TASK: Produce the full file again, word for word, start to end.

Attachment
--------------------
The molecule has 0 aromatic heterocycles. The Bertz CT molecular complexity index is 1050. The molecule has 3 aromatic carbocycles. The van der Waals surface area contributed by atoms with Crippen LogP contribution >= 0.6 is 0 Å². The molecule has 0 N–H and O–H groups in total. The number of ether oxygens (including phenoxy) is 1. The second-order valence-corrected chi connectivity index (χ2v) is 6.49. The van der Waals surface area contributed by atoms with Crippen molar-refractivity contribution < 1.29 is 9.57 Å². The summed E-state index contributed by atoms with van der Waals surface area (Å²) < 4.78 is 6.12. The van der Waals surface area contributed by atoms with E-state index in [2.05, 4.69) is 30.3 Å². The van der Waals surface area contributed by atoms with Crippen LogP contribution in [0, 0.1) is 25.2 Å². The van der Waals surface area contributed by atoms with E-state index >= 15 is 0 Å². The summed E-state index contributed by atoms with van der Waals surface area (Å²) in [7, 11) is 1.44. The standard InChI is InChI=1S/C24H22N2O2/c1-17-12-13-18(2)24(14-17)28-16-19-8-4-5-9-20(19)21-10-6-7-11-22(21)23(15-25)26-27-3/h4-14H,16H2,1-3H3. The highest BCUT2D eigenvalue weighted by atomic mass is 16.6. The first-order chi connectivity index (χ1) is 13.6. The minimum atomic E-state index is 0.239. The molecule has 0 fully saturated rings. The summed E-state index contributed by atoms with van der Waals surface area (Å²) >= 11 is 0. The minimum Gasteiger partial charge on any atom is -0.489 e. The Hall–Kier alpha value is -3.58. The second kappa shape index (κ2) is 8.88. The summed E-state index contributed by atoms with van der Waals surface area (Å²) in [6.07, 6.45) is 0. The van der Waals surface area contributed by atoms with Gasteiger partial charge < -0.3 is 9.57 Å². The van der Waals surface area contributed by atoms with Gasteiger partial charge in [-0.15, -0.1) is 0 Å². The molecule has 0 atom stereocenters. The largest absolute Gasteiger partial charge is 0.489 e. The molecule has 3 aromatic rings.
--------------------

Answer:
The molecule has 0 aromatic heterocycles. The Bertz CT molecular complexity index is 1050. The molecule has 3 aromatic carbocycles. The van der Waals surface area contributed by atoms with Crippen LogP contribution >= 0.6 is 0 Å². The molecule has 0 N–H and O–H groups in total. The number of ether oxygens (including phenoxy) is 1. The second-order valence-corrected chi connectivity index (χ2v) is 6.49. The van der Waals surface area contributed by atoms with Crippen molar-refractivity contribution < 1.29 is 9.57 Å². The summed E-state index contributed by atoms with van der Waals surface area (Å²) < 4.78 is 6.12. The van der Waals surface area contributed by atoms with E-state index in [2.05, 4.69) is 30.3 Å². The van der Waals surface area contributed by atoms with Crippen LogP contribution in [0, 0.1) is 25.2 Å². The van der Waals surface area contributed by atoms with E-state index >= 15 is 0 Å². The summed E-state index contributed by atoms with van der Waals surface area (Å²) in [7, 11) is 1.44. The standard InChI is InChI=1S/C24H22N2O2/c1-17-12-13-18(2)24(14-17)28-16-19-8-4-5-9-20(19)21-10-6-7-11-22(21)23(15-25)26-27-3/h4-14H,16H2,1-3H3. The highest BCUT2D eigenvalue weighted by atomic mass is 16.6. The first-order chi connectivity index (χ1) is 13.6. The minimum atomic E-state index is 0.239. The molecule has 0 fully saturated rings. The summed E-state index contributed by atoms with van der Waals surface area (Å²) >= 11 is 0. The minimum Gasteiger partial charge on any atom is -0.489 e. The Hall–Kier alpha value is -3.58. The second kappa shape index (κ2) is 8.88. The summed E-state index contributed by atoms with van der Waals surface area (Å²) in [6.07, 6.45) is 0. The van der Waals surface area contributed by atoms with Gasteiger partial charge < -0.3 is 9.57 Å². The van der Waals surface area contributed by atoms with Gasteiger partial charge in [-0.15, -0.1) is 0 Å². The molecule has 0 atom stereocenters. The largest absolute Gasteiger partial charge is 0.489 e. The molecule has 3 aromatic rings.